1. Measures would also be taken relating to industrial fishing (for conversion to meal), which the Commission says should target species for which there is no market for human consumption. It points out that the measures adopted so far have already greatly reduced by-catches of other species, but says that it will be asking the International Council for the Exploration of the Seas (ICES) to carry out an evaluation of the impact of industrial fishing on marine eco-systems. In the meantime, it says it will continue to monitor the conduct of industrial fisheries, and will propose improved management of stocks, such as blue whiting, which have both industrial and human consumption uses.
    2. Adjustment of fishing capacity

    3. The Commission says that it has repeatedly underlined the weaknesses of the Community's fleet policy, where ineffective steps to manage capacity under the Multi-Annual Guidance Programmes (MAGP), and inappropriate aid schemes, have led to over-capacity and hence to dwindling stocks. It is therefore proposing two types of new measure to affect fleet structure. Those addressing financial incentives are dealt with in a separate document[7], whilst the current document concentrates on measures directly affecting the size of the fleet.
    4. Here, the main element would involve the fixing of new fleet reference levels linked to the effort limitations needed under the proposed new multi-annual management plans. These would be based on the objectives set out for the completion on 31 December 2002 of the most recent Multi-Annual Guidance Programme (MAGP IV), with any new capacity having to be matched by the withdrawal of equivalent existing capacity on a 1:1 basis. In addition, any capacity withdrawn with public aid will, as at present, be deducted from the fleet reference levels of the Member State concerned.
    5. Access to waters and resources

    6. The Commission says that the current restrictions on the right to fish within the 12-mile limit, which apply to vessels from adjacent ports or to those which enjoy the historical rights set out in Council Regulation 3760/92, have reduced fishing pressure in the most biologically sensitive areas, and provided economic stability for small-scale fishing activity. In view of this, and the widespread support for these measures, it is proposing that they should continue beyond the end of 2002.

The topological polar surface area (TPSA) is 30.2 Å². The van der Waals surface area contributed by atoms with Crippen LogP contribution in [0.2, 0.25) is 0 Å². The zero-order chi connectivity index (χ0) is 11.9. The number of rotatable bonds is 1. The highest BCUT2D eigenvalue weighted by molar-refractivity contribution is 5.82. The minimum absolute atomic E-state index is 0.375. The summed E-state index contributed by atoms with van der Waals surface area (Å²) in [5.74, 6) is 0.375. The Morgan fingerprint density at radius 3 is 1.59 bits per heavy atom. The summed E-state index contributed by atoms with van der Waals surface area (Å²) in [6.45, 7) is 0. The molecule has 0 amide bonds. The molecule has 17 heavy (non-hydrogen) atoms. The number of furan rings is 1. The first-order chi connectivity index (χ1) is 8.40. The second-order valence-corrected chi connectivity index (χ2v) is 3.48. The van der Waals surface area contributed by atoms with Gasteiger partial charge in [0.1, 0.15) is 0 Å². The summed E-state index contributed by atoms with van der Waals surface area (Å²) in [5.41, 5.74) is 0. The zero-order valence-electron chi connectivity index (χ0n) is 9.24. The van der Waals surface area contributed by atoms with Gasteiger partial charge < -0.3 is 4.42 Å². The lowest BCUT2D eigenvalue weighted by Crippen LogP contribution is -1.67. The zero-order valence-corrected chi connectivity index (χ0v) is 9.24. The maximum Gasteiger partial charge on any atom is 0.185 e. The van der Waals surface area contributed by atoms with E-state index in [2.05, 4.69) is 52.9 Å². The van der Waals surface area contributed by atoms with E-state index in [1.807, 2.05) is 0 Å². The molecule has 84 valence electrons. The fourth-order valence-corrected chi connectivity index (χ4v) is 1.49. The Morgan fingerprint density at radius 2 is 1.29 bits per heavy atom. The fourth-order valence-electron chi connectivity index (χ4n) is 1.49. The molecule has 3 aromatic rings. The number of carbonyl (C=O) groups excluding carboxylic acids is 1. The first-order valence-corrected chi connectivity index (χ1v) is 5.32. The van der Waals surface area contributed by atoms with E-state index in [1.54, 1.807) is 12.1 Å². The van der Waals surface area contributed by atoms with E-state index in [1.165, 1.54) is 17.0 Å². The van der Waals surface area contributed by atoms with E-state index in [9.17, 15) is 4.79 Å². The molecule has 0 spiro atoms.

7. In other Community waters, the Commission proposes that Member States should have equal access to fisheries resources, subject to measures decided by the Council (or any provisional emergency measures taken by the Commission or a Member State). It is, however, proposing that the compatibility with conservation and sustainable exploitation objectives of the access rules other than those within 12 miles should be reviewed before the end of 2003.
    8. The Commission also proposes that the allocation of fishing opportunities among Member States, based on the principle of maintaining relative stability of activity, should be maintained. However, it adds that the method of allocation of each stock should be decided by the Council in order to make the application of this principle more transparent, and that such a decision should take account of any special allocation conditions, such as the so-called Hague Preferences. The Commission also considers that progress towards more normal economic conditions in the fisheries sector would permit a revision of these arrangements in the longer term.
    9. Community control and enforcement